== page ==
There is a rumor in the news today, that AMD is developing a CPU (Central Processing Unit) that will be clocked at 5.0GHz
Now, if you don’t know much about the tech industry, and you don’t have a clue what 5.0GHz means, GHz relating to a CPU means the number of times a pin connecting the CPU to the rest of the computer turns off and on. Giga is the Latin Prefix meaning billion, so 5.0GHz means for each pin in the chip (usually around 970 for AMD chips), each will be able to complete 5 billion on/off cycles a second. That’s a lot. Usually, most CPU’s will only complete 3 billion on off cycles. Going to 5 billion though? That’s a big step up.
The CPU is code-named “Centurion”, and starts out at a whopping $795.
It uses the same design process as its current top-of-the-line CPU, AMD FX-8350, “Vishera”, that CPU was launched last October. That CPU has a base clock of 4.0GHz, and 4.2GHz when in “Turbo mode”.
The Centurion will be capable of speeds of 5.0GHz, air-cooled, but it is unknown if that’s the clock out of the box, or in its “Turbo” mode.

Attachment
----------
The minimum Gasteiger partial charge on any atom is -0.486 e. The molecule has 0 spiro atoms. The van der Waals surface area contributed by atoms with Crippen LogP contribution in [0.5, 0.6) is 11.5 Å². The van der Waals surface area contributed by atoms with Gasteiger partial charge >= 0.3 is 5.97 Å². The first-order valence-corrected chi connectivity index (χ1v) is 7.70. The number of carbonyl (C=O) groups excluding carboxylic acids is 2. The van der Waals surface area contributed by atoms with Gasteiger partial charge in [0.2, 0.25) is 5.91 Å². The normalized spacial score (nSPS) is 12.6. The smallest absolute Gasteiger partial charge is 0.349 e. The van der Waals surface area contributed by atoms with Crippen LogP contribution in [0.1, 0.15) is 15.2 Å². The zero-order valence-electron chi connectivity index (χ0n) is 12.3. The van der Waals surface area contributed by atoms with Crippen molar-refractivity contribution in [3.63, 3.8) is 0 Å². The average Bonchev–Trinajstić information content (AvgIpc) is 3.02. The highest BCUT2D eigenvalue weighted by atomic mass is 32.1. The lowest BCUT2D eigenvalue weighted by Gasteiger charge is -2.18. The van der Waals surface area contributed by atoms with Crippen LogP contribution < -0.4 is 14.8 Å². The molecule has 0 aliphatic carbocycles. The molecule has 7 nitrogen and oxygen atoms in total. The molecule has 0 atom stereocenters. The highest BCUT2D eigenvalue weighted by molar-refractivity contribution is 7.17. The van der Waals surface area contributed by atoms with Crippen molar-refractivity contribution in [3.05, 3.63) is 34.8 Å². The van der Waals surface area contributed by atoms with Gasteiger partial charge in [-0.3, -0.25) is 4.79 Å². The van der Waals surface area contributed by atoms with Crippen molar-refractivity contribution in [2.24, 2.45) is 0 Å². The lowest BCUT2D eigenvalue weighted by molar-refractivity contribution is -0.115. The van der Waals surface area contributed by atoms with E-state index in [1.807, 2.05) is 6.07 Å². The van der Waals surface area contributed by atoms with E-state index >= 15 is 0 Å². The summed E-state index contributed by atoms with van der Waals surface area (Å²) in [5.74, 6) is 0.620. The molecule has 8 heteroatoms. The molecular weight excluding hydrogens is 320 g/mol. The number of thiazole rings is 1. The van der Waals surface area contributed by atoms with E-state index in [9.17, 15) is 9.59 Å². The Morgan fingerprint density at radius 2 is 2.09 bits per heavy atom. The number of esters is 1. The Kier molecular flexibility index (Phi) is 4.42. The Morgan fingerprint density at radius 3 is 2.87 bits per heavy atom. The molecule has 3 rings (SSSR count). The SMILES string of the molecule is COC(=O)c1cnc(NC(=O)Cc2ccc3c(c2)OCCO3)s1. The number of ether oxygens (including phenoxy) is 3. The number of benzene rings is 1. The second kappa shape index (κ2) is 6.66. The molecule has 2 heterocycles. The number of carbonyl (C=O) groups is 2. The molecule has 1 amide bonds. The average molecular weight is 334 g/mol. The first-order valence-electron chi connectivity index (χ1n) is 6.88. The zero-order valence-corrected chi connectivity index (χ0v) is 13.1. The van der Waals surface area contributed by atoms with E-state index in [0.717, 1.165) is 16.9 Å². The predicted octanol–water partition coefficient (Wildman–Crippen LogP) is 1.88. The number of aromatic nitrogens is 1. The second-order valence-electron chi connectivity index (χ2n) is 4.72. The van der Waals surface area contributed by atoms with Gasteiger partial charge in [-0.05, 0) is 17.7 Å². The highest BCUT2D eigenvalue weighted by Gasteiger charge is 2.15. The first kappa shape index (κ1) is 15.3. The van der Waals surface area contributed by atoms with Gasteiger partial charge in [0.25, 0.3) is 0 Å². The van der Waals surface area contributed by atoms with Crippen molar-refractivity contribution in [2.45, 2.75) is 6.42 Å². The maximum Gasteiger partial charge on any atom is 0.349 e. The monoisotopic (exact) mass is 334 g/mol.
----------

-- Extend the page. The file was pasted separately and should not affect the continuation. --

It is still unknown if this CPU will use the AM3+ socket, or a newer one specifically designed to fit this chip (AM4?).
What this could mean for the CPU market
The fastest Intel CPU on the market today comes out of the box with a base frequency a little under 4.0GHz. If AMD released a 5.0GHz chip, that could move Intel to design and release a 5.0GHz CPU of their own. Although, it is important to keep in mind that a chips frequency is not the only thing that matters, as its cache and number of cores also are very important.
One thing that could make this CPU popular among enthusiast PC users (people who want the BEST performance out of their machines) is that you could install a very beefy cooler (maybe liquid nitrogen?) and possibly overclock this CPU in excess of 6, or even 7GHz.
It is still unknown if this processor will be unlocked, but with a supposed price of $795, I would be surprised if it wasn’t.
Should you buy?
No. At least not yet. Unless you’re willing to drop nearly $800 for a CPU. Besides, as with anything new in the tech market, 5.0GHz will eventually become the standard. It might take a year, it might take three, but eventually the 5.0GHz mark will be very common when looking for CPUs.
Intel’s next line of CPU’s, code-named “Haswell” are going to hit shelves this summer, and while it is unlikely that some of these will have clock speeds around 5.0GHz, they will be much closer to that threshold than “Ivy Bridge” (their current line of processors) was.
I can hardly wait to see how fast this chip is myself. What do you think about it? Leave your reply in a comment below.